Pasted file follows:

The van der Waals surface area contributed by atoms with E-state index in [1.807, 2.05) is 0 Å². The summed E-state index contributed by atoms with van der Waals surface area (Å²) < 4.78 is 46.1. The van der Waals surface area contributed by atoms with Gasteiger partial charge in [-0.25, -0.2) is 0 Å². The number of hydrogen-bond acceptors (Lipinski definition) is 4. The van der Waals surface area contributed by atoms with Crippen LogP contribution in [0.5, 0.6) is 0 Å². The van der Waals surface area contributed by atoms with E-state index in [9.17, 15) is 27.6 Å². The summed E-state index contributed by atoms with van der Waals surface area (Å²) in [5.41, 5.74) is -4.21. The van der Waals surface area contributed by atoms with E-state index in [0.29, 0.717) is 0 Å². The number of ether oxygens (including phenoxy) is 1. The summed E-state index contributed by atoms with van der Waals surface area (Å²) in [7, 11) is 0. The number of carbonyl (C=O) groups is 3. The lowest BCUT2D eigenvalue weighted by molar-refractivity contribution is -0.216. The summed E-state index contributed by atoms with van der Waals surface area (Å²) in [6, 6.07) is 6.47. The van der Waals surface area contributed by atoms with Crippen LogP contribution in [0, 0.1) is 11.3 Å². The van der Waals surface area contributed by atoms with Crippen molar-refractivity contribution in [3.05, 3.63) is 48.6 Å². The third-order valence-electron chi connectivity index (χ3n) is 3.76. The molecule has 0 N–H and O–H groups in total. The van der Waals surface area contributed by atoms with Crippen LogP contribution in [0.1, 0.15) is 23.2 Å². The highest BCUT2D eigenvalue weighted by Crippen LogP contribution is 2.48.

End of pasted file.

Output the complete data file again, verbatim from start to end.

The van der Waals surface area contributed by atoms with E-state index in [1.807, 2.05) is 0 Å². The summed E-state index contributed by atoms with van der Waals surface area (Å²) < 4.78 is 46.1. The van der Waals surface area contributed by atoms with Gasteiger partial charge in [-0.25, -0.2) is 0 Å². The number of hydrogen-bond acceptors (Lipinski definition) is 4. The van der Waals surface area contributed by atoms with Crippen LogP contribution in [0.5, 0.6) is 0 Å². The van der Waals surface area contributed by atoms with E-state index in [9.17, 15) is 27.6 Å². The summed E-state index contributed by atoms with van der Waals surface area (Å²) in [5.41, 5.74) is -4.21. The van der Waals surface area contributed by atoms with E-state index in [0.29, 0.717) is 0 Å². The number of ether oxygens (including phenoxy) is 1. The summed E-state index contributed by atoms with van der Waals surface area (Å²) in [7, 11) is 0. The number of carbonyl (C=O) groups is 3. The lowest BCUT2D eigenvalue weighted by molar-refractivity contribution is -0.216. The summed E-state index contributed by atoms with van der Waals surface area (Å²) in [6, 6.07) is 6.47. The van der Waals surface area contributed by atoms with Crippen LogP contribution in [0, 0.1) is 11.3 Å². The van der Waals surface area contributed by atoms with Crippen molar-refractivity contribution in [3.05, 3.63) is 48.6 Å². The third-order valence-electron chi connectivity index (χ3n) is 3.76. The molecule has 0 N–H and O–H groups in total. The van der Waals surface area contributed by atoms with Crippen LogP contribution in [0.1, 0.15) is 23.2 Å². The highest BCUT2D eigenvalue weighted by Crippen LogP contribution is 2.48.